A security officer who was racially abused while working at Qatar’s embassy in Britain has been awarded almost £190,000 in compensation by a London employment tribunal.
Mahamoud Ahmed, 79, was called a “black slave” and a “donkey” before being assaulted by the medical attaché at the diplomatic mission during an incident in 2013 and was subsequently sacked, the tribunal heard.
The tribunal ruled in March that Mr Ahmed, who had worked at the embassy in Mayfair on and off for almost 20 years, had been racially harassed and dismissed because of his race.
At a remedy hearing on Wednesday, Judge Joanna Wade awarded Mr Ahmed a sum of £167,021.02 (Dh774,817.07) for loss of earnings, a personal injury claim, cost of medical treatment, aggravated damages and injury to feelings as well as £20,000 (Dh92,780) in costs, the absolute maximum an employment tribunal can award.
Mr Ahmed was initially awarded £8,000 (Dh37,112) at the tribunal's March proceedings, which the respondents, Embassy of the State of Qatar, withdrew from.
However, a letter from Mr Ahmed’s solicitor seeking the payment of the £8,000 award was not even acknowledged by the embassy, the tribunal was told on Wednesday.
Representing Mr Ahmed, Edward Kemp told the tribunal: “The embassy has done absolutely nothing.”
He added that the diplomat who abused Mr Ahmed, Abdullah Ali Al Ansari, appeared to still be employed by the embassy.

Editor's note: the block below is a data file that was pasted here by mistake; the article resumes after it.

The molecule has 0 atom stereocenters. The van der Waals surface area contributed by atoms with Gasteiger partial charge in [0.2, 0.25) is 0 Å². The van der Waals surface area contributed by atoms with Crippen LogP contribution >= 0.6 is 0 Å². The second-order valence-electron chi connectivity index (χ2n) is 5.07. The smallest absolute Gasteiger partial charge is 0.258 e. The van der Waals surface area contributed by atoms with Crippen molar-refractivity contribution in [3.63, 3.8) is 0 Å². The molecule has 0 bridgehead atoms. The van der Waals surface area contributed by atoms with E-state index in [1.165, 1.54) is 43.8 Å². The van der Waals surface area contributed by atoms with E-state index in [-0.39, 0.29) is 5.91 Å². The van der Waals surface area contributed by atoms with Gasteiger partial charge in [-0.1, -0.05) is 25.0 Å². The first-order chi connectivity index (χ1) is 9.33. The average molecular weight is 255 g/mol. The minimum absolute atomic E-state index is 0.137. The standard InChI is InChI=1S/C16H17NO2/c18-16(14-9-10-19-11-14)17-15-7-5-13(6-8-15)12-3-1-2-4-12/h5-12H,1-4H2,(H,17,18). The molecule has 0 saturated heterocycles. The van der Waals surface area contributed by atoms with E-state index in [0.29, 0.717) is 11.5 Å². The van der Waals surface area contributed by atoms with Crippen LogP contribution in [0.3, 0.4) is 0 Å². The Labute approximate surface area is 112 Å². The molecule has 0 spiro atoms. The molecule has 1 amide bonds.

Judge Wade acknowledged that trying to get the full compensation would be “extremely difficult”.
“We hope that this will not be a hollow victory for you,” she said, addressing Mr Ahmed directly. “But we have done all we can.”
The embassy had for years been able to use its diplomatic immunity to avoid being brought to tribunal over the complaint.
Mr Ahmed was only able to have his case heard after two landmark judgments in 2015 and 2017, the second of which ruled that claiming diplomatic immunity from employment laws was incompatible with the European Convention on Human Rights.
He is still unable to claim for unfair dismissal and would need UK law to change for such a case to be heard.
Mr Ahmed’s solicitor Rachel Lester said it was not clear whether the embassy would pay the compensation.
“For Mr Ahmed this may be the beginning of his battle because the next step will obviously be enforcement and getting recovery of the substantial compensation awarded. But this is certainly a start,” Ms Lester said.
The Qatari embassy did not respond to requests for comment from The National on Wednesday.